Liked by 1 person

  3. Omg I love the “backpack” rule with YA!! I really don’t like John Green books or any books that are like that, they really just don’t do anything for me though I can see why teens would love them. There is some YA fantasy I love though, because a part of me still loves the angst haha.

    And I 100% agree with you about HP!!!!!! I have only read books 1-7 and haven’t bought any of the special editions or any of the other HP books that have come out. HP has been ruined for me in a lot of different ways, and the whole flogging a dead horse thing is one of those reasons.

    There are too many famous books that I haven’t read yet, which really bums me. And new stuff keeps coming out that I want to read straight away…it’s so hard hahaha.

    Awesome post!!!!

    Liked by 1 person

    1. Haha thank you! I find YA fantasy more enjoyable but it can be hit and miss.

      Every time is see a new HP spin off it makes me sad, I really feel like the whole amazing original concept is being watered down.

      Yeah I really feel like I could do with all the authors in the world agreeing not to publish anything for the next few years so I could catch up lol πŸ˜‚

      Liked by 1 person

  4. hahaha I don’t have the backpack rule, but I’m with you on John Green πŸ˜‰ Yeah my schools didn’t stream English for some reason- which was why in one school, even if I had a good teacher I had to strain to hear over all the people running around the room and talking cos they just weren’t interested :/ So sucky that you got stuck with a bad book as well though!! Oh crikey- it’s such a shame you had such a negative experience of Shakespeare. I think the thing about Shakespeare that not a lot of people admit is that (while they’re amazing and can make the best productions) most of the time they’re done badly- I’ve sat through far more lousy productions than good ones and there’s a whole vortex of godawful tv/movie versions out there. The one thing I will say (from my extremely biased view) is not to let that make you give up on it entirely and even if it is better to see it performed, it’s still worth reading them from the text (especially if it’s going to save you the pain of watching a bad production) And on the question of how is it relevant- I think certain themes like being an outsider, discrimination, depression etc that are all explored within Shakespeare have never been more relevant πŸ˜‰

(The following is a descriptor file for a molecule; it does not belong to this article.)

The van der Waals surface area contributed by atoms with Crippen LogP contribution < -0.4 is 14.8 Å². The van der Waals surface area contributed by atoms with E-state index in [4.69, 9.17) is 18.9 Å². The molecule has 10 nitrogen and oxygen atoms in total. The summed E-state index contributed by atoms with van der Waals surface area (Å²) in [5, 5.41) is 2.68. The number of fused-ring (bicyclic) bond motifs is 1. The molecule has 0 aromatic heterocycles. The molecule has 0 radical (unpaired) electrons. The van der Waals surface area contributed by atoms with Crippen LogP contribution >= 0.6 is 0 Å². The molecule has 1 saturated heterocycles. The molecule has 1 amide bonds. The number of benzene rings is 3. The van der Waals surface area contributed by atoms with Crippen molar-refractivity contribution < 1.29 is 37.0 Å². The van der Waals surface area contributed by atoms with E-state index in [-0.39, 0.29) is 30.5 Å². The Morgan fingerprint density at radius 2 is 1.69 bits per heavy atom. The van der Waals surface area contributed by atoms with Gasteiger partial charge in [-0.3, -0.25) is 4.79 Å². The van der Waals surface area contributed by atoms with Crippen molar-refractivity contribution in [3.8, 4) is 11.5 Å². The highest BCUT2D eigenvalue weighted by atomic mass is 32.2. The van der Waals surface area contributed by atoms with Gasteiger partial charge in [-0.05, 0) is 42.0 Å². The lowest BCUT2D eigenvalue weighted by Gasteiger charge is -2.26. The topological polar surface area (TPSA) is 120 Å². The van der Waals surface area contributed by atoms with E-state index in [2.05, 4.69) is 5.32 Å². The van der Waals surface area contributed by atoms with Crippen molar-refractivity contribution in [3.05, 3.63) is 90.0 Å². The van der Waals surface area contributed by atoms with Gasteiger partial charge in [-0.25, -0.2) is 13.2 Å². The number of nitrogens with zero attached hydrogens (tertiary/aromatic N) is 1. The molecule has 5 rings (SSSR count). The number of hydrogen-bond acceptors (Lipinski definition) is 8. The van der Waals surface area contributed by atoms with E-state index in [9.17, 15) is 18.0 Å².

I totally get what you mean on the HP front though- I think I’ve read a total of one of the spinoff books (and it wasn’t the cursed child- I never intend to read that)
    Awesome post!

    Liked by 1 person

    1. Well, there certainly wasn’t anyone at my school saying “oh, the foreshadowing!” πŸ˜‰ and yeah I know what you mean about struggling to hear above the general chit chat 😞

      Maybe for my “hard” book next year I’ll look at Shakespeare again but I’ve definitely been put off. It does seem silly that I live less than an hour away from Stratford and I’ve never seen any of his work performed live though. Something to think about…

      Thank you! 😘

      Liked by 1 person

      1. hahhahahahaaha!! Mostly people couldn’t hear me saying that over all the general chatter πŸ˜‰

        That’s fair- it’s just a shame that a lot of people have been put off like that. Oh that’s a pity (I’ve never been to Stratford- but I’ve heard that it’s good though!)

        You’re welcome! 😘

        Liked by 1 person

      2. You’d LOVE Stratford. You’d know more than the tour guides. Just look out for all the Americans looking the wrong way when they cross the road (no offence US people – I’m sure I’d do the same in your country).

        Liked by 1 person